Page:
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The History Of Gay Olympians Is Unsurprisingly Dark

by matt baume July 30, 2016


The Olympics have been around for a century plus some change, and it’s probably not a huge shock that for most of that time, LGBTQ athletes haven’t had a great time.

There’s a fantastic writeup on Outsports by Olympic historian Tony Sculpham-Bilton, detailing some of the terrible trials that the world put queer athletes through for decades. They’re generally pretty grim, and often involve the Nazis.

For example, there’s Niels Bukh, a Danish gymnast whom Hitler recruited. He was secretly gay when he participated in the Stockholm Olympics in 1912, but outed by a former partner after he started working for the Nazis.

Related: Sia Lends Her Voice To Unusually Gritty — Though Sexy — Olympics Ad

Prior to the rise of Hitler, Germany was a fairly accepting place for LGBTQs, and sent gay Olympian Otto Pelzer to compete in 1928. Rather than working for the Nazis, he was arrested for homosexuality and imprisoned at a concentration camp for years. Following the war, he fled to India, coached there for several years, then died of a heart attack in 1970.

Then there was Helen Stephens, an American who ran an incredibly fast 100 meter dash. Her story is particularly strange: after she won, accusations flew that she was actually a man. Someone from the Olympics actually checked her and confirmed that she was a woman. But one of her accusers, Poland’s Stanislawa Walasiewicz, later turned out to be intersex.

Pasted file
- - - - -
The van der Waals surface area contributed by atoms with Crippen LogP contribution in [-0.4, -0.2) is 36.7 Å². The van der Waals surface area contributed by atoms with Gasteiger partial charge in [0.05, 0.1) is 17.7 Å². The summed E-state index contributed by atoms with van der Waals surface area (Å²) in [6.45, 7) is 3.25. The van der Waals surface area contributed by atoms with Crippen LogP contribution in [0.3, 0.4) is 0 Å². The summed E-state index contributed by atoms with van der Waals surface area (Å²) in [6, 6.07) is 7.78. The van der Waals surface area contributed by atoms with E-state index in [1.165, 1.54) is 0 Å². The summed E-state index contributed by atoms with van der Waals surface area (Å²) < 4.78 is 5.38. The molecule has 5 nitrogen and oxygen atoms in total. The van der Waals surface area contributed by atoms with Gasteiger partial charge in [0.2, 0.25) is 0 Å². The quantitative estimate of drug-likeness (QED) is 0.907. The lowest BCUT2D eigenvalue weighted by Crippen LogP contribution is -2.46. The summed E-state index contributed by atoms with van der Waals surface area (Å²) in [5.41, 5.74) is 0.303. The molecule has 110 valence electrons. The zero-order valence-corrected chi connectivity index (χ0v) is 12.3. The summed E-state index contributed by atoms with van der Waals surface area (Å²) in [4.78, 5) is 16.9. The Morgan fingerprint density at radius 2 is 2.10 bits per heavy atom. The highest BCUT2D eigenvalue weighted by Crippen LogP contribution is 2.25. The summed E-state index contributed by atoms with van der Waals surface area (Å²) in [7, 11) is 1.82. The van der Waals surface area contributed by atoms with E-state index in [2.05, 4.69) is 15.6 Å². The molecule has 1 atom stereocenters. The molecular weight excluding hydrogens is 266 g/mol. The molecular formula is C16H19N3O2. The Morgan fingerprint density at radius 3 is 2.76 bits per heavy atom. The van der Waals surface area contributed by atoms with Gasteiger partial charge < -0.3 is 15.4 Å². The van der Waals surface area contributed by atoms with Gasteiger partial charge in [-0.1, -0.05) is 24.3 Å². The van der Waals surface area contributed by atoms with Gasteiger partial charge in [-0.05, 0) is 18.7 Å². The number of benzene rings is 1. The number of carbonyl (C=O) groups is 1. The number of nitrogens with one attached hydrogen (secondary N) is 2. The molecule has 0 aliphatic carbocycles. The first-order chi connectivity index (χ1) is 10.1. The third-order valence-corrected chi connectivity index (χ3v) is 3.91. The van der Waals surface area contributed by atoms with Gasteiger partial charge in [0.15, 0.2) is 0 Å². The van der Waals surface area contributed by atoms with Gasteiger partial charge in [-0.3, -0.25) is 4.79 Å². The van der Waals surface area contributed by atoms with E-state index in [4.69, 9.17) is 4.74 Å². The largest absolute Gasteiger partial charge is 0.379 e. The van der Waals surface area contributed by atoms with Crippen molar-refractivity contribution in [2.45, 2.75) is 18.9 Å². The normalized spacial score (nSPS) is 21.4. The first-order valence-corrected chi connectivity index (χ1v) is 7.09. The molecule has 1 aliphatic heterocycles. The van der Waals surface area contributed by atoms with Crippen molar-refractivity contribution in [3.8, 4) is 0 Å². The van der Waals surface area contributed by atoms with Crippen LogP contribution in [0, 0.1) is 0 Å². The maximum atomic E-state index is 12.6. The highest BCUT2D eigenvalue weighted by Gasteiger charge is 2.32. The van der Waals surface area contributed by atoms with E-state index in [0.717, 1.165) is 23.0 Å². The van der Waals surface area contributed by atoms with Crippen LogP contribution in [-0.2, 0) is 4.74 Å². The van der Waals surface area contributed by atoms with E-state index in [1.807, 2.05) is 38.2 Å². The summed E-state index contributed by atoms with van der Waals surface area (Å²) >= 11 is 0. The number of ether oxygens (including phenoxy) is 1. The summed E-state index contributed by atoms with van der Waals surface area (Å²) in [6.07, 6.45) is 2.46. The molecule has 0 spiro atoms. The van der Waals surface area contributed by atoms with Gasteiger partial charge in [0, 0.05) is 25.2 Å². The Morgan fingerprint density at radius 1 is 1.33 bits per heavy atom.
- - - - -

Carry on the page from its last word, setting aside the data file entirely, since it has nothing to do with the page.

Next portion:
Related: Tom Daley Models Nearly Nonexistent New Speedo For The Olympics

The first openly gay athlete wouldn’t compete until 1988. Equestrian Robert Dover from America came out during the Olympics in Seoul. His partner, Robert Ross, is an equestrian as well.

And that’s only scratching the surface of the often-strange, usually-dark history of queer people in the Olympics. Read up on our history, and remember to thank your lucky stars that you’re living at a time when athletes can be openly out proud.

matt baume
matt baume


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